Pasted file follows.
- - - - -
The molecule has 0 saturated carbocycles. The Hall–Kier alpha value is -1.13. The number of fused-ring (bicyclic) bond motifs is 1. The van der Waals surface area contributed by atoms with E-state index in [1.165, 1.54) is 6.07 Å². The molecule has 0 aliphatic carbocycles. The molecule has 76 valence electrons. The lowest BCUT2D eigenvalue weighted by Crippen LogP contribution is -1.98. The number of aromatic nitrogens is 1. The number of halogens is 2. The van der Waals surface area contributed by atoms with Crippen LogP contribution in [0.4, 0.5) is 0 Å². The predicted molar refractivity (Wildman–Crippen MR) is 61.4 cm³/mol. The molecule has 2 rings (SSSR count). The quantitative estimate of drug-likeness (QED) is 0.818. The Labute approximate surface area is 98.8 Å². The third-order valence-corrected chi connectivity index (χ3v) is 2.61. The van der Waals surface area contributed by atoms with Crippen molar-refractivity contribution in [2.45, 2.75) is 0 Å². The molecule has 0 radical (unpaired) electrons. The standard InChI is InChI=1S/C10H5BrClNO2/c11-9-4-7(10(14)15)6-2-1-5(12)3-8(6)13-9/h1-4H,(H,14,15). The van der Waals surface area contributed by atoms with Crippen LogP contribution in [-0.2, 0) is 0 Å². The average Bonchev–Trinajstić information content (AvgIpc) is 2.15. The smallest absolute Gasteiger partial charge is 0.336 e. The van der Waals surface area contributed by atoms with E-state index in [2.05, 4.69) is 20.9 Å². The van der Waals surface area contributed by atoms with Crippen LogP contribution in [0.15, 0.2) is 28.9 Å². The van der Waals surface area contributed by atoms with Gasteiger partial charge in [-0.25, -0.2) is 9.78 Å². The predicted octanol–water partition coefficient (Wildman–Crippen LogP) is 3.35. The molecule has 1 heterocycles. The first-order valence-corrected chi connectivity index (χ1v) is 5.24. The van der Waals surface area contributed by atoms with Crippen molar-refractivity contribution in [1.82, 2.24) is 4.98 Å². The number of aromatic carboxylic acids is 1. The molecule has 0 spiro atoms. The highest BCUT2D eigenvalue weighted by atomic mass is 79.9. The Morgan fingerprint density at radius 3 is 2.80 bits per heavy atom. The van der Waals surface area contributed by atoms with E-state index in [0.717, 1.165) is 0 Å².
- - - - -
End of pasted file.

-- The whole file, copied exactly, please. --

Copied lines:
The molecule has 0 saturated carbocycles. The Hall–Kier alpha value is -1.13. The number of fused-ring (bicyclic) bond motifs is 1. The van der Waals surface area contributed by atoms with E-state index in [1.165, 1.54) is 6.07 Å². The molecule has 0 aliphatic carbocycles. The molecule has 76 valence electrons. The lowest BCUT2D eigenvalue weighted by Crippen LogP contribution is -1.98. The number of aromatic nitrogens is 1. The number of halogens is 2. The van der Waals surface area contributed by atoms with Crippen LogP contribution in [0.4, 0.5) is 0 Å². The predicted molar refractivity (Wildman–Crippen MR) is 61.4 cm³/mol. The molecule has 2 rings (SSSR count). The quantitative estimate of drug-likeness (QED) is 0.818. The Labute approximate surface area is 98.8 Å². The third-order valence-corrected chi connectivity index (χ3v) is 2.61. The van der Waals surface area contributed by atoms with Crippen molar-refractivity contribution in [2.45, 2.75) is 0 Å². The molecule has 0 radical (unpaired) electrons. The standard InChI is InChI=1S/C10H5BrClNO2/c11-9-4-7(10(14)15)6-2-1-5(12)3-8(6)13-9/h1-4H,(H,14,15). The van der Waals surface area contributed by atoms with Crippen LogP contribution in [-0.2, 0) is 0 Å². The average Bonchev–Trinajstić information content (AvgIpc) is 2.15. The smallest absolute Gasteiger partial charge is 0.336 e. The van der Waals surface area contributed by atoms with E-state index in [2.05, 4.69) is 20.9 Å². The van der Waals surface area contributed by atoms with Crippen LogP contribution in [0.15, 0.2) is 28.9 Å². The van der Waals surface area contributed by atoms with Gasteiger partial charge in [-0.25, -0.2) is 9.78 Å². The predicted octanol–water partition coefficient (Wildman–Crippen LogP) is 3.35. The molecule has 1 heterocycles. The first-order valence-corrected chi connectivity index (χ1v) is 5.24. The van der Waals surface area contributed by atoms with Crippen molar-refractivity contribution in [1.82, 2.24) is 4.98 Å². The number of aromatic carboxylic acids is 1. The molecule has 0 spiro atoms. The highest BCUT2D eigenvalue weighted by atomic mass is 79.9. The Morgan fingerprint density at radius 3 is 2.80 bits per heavy atom. The van der Waals surface area contributed by atoms with E-state index in [0.717, 1.165) is 0 Å².